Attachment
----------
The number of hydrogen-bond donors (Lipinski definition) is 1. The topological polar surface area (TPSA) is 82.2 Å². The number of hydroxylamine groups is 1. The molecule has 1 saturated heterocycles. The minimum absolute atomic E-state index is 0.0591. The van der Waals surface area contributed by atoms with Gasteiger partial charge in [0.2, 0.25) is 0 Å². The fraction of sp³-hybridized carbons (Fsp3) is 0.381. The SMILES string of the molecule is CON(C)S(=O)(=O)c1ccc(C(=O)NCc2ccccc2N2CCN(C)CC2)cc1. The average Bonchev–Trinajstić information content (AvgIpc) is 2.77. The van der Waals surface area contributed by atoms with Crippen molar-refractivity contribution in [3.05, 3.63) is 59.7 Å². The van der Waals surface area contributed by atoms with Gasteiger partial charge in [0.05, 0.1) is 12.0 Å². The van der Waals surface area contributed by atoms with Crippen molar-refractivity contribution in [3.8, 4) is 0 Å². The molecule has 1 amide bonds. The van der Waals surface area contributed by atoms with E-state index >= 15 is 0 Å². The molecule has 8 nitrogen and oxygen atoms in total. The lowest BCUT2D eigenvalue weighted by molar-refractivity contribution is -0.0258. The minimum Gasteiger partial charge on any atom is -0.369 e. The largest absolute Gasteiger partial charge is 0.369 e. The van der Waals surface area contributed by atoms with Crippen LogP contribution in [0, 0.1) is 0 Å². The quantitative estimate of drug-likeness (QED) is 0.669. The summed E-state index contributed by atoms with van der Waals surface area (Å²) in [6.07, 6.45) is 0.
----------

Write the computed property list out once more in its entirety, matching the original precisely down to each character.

The number of hydrogen-bond donors (Lipinski definition) is 1. The topological polar surface area (TPSA) is 82.2 Å². The number of hydroxylamine groups is 1. The molecule has 1 saturated heterocycles. The minimum absolute atomic E-state index is 0.0591. The van der Waals surface area contributed by atoms with Gasteiger partial charge in [0.2, 0.25) is 0 Å². The fraction of sp³-hybridized carbons (Fsp3) is 0.381. The SMILES string of the molecule is CON(C)S(=O)(=O)c1ccc(C(=O)NCc2ccccc2N2CCN(C)CC2)cc1. The average Bonchev–Trinajstić information content (AvgIpc) is 2.77. The van der Waals surface area contributed by atoms with Crippen molar-refractivity contribution in [3.05, 3.63) is 59.7 Å². The van der Waals surface area contributed by atoms with Gasteiger partial charge in [0.05, 0.1) is 12.0 Å². The van der Waals surface area contributed by atoms with Crippen molar-refractivity contribution in [3.8, 4) is 0 Å². The molecule has 1 amide bonds. The van der Waals surface area contributed by atoms with E-state index >= 15 is 0 Å². The molecule has 8 nitrogen and oxygen atoms in total. The lowest BCUT2D eigenvalue weighted by molar-refractivity contribution is -0.0258. The minimum Gasteiger partial charge on any atom is -0.369 e. The largest absolute Gasteiger partial charge is 0.369 e. The van der Waals surface area contributed by atoms with Crippen LogP contribution in [0, 0.1) is 0 Å². The quantitative estimate of drug-likeness (QED) is 0.669. The summed E-state index contributed by atoms with van der Waals surface area (Å²) in [6.07, 6.45) is 0.